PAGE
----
De Blasio: Halt Protests Until After Funerals
Mayor Bill de Blasio called Monday for a temporary halt to protests over police conduct as he faced a widening rift with a force preparing weekend burials for two of its own and decrying the demonstrations as a factor in the officers’ cold-blooded executions.
“I think it’s important that, regardless of people’s viewpoints, that everyone step back,” de Blasio said in a speech at the Police Athletic League. “I think it’s a time for everyone to put aside political debates, put aside protests, put aside all of the things that we will talk about in all due time.”
De Blasio’s relations with the city’s police unions have tumbled to an extraordinary new low — one not experienced by a mayor in the nation’s largest city since David Dinkins was mayor — in the aftermath of Saturday’s shooting in which the gunman claimed was retaliation for the deaths of black men at the hands of white cops. In a display of defiance, dozens of officers turned their backs to de Blasio at the hospital where the officers died.
De Blasio, in his first extensive remarks since the killings, said it was time to focus on the grieving families of Officers Wenjian Liu and Rafael Ramos. He and Police Chief William Bratton met with them earlier.
“There’s a lot of pain. It’s so hard to make sense of it — how one deeply troubled, violent individual could do this to these good families,” a somber de Blasio said. “And I think it’s a time for everyone to take stock that there are things that unite us, there are things that we hold dear as New Yorkers, as Americans.”
The police unions blame de Blasio for fostering an anti-police sentiment. Patrolmen’s Benevolent Association President Patrick Lynch declaring that there was “blood on the hands” on the “steps of City Hall and the office of the mayor.”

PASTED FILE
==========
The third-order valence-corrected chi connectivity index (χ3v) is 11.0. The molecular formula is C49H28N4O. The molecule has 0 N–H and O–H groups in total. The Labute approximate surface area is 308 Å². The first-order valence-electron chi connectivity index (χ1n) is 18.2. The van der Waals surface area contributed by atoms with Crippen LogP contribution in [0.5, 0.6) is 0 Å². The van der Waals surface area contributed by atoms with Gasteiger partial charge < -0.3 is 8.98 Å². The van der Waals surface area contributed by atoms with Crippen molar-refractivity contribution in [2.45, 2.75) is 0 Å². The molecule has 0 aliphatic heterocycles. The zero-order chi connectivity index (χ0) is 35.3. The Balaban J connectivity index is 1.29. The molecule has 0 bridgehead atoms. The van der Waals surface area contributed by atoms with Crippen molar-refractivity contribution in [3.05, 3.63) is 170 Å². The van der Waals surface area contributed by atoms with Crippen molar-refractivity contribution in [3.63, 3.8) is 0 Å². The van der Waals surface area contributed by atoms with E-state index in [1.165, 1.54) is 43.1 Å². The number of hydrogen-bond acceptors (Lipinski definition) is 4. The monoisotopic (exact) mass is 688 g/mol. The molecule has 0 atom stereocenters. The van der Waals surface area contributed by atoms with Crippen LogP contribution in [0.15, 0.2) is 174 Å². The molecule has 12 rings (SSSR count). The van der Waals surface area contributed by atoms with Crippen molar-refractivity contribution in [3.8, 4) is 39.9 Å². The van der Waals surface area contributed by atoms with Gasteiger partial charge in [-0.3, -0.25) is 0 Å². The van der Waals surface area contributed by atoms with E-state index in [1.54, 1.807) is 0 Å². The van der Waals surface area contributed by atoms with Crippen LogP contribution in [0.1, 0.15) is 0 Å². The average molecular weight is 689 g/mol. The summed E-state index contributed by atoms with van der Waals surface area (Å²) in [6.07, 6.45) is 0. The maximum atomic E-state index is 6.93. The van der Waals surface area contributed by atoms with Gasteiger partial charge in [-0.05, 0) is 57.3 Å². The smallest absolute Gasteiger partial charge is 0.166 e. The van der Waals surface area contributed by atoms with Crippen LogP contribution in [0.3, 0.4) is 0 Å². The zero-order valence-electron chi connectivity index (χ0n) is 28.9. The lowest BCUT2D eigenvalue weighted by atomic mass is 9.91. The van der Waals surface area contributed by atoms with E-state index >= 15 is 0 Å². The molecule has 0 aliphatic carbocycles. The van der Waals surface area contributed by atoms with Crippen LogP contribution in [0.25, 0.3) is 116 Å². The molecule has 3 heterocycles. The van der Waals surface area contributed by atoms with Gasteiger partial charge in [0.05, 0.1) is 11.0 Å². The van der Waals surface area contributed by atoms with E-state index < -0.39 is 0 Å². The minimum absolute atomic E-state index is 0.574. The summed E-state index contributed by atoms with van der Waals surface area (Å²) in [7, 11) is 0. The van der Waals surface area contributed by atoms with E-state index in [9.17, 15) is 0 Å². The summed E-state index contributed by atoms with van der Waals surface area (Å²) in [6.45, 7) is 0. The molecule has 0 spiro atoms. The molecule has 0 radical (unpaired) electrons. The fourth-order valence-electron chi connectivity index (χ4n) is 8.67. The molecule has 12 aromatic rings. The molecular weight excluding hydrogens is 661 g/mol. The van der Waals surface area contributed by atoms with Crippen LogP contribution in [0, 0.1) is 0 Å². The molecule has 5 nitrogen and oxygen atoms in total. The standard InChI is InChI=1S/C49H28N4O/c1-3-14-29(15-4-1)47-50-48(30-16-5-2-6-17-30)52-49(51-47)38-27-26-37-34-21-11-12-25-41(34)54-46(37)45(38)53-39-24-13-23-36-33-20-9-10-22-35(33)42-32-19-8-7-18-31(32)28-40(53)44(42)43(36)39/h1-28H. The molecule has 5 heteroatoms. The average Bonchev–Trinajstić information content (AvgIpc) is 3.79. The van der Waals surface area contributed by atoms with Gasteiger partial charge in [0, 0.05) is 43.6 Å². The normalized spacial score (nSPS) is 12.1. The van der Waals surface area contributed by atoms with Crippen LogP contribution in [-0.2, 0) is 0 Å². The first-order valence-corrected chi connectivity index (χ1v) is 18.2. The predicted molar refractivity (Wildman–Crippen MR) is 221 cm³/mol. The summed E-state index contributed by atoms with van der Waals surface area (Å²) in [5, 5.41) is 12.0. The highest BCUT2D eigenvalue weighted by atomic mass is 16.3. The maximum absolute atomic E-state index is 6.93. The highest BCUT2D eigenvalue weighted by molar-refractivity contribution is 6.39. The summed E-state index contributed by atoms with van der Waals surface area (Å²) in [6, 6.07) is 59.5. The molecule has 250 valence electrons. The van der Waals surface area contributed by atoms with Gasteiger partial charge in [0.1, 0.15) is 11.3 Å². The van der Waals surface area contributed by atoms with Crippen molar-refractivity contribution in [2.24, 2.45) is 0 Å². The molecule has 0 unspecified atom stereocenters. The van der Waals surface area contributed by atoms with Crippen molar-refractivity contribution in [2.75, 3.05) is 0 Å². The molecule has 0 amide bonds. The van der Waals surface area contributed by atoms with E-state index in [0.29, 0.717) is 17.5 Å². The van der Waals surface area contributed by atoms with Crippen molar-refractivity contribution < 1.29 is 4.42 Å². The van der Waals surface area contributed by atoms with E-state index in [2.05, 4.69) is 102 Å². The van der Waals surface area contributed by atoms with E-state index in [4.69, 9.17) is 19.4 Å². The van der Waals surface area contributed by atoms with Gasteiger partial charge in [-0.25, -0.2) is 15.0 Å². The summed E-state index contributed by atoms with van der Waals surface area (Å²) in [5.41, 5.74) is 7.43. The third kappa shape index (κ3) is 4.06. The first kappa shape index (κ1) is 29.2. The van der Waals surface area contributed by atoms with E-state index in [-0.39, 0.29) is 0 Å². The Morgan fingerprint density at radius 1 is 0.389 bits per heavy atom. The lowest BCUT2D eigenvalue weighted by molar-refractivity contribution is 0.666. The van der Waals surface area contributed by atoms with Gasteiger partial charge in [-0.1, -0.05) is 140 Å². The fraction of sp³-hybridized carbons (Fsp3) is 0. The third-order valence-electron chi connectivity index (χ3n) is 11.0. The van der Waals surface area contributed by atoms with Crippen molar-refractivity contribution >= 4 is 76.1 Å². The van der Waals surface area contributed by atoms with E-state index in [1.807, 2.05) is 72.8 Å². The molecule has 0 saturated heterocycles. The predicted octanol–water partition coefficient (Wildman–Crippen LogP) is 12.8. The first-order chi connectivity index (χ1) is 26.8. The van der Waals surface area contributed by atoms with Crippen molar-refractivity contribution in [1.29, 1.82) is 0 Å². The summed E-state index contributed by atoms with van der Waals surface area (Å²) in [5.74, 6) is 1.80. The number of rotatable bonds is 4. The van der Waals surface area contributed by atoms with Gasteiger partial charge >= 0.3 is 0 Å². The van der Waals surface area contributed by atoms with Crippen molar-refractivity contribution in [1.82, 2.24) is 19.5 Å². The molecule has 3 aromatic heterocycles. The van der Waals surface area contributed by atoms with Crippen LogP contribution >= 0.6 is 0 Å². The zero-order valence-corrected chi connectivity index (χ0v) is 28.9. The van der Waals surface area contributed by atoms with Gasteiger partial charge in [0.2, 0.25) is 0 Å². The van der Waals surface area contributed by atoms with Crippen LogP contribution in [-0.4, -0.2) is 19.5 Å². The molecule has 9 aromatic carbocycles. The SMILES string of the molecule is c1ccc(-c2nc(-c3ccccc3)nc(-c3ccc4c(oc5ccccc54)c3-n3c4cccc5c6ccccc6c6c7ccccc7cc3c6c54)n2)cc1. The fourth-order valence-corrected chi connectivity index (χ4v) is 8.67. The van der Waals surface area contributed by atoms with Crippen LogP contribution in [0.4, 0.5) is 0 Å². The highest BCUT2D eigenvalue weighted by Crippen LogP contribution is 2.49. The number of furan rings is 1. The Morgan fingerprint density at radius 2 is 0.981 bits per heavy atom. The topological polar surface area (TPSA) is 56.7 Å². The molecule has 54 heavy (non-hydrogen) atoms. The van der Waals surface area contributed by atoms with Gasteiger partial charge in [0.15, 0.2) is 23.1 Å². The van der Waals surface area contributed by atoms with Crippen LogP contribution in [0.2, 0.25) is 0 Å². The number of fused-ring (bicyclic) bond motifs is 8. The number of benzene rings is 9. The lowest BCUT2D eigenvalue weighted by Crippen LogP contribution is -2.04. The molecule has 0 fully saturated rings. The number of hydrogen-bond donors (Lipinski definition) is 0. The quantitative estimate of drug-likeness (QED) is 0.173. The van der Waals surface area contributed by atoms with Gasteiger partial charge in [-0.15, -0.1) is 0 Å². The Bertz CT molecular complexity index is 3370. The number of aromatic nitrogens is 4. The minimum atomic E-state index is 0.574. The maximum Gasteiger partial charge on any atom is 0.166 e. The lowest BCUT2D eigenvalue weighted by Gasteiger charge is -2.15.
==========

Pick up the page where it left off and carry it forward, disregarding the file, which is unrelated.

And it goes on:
Sergeants Benevolent Associations head Edward Mullins refused to back down from that stance, saying in an interview Monday that “the mayor has turned his back on us — he got elected on his campaign of attacking the police all along.”
That link — strenuously denied by the de Blasio administration — was given some credence by Police Commissioner William Bratton on Monday. In an interview with NBC, Bratton said “what’s quite apparent, obvious, is that the target of these two police officers was a direct spinoff of this issue of these demonstrations.”
Even Bratton, who has steadfastly praised de Blasio, conceded that the mayor was on shaky footing with some in the NYPD. When asked if the mayor had lost the force’s trust and confidence, Bratton said, “I think he’s lost it with some officers.”
Meanwhile, a union-generated message at the 35,000-officer NYPD warned officers that they should respond to every radio call with two cars — “no matter what the opinion of the patrol supervisor” — and not make arrests “unless absolutely necessary.” The president of the detectives’ union told members in a letter to work in threes when out on the street, wear bulletproof vests and keep aware of their surroundings. At the same time, a memo from an NYPD chief asked officers to limit their comments “via all venues, including social media, to expressions of sorrow and condolence.”
Officials in New York investigated at least a dozen threats against police since the shootings, and one man was arrested at a Manhattan precinct after he walked in and said: “If I punch you in the face, how much time will I get?” and refused to leave.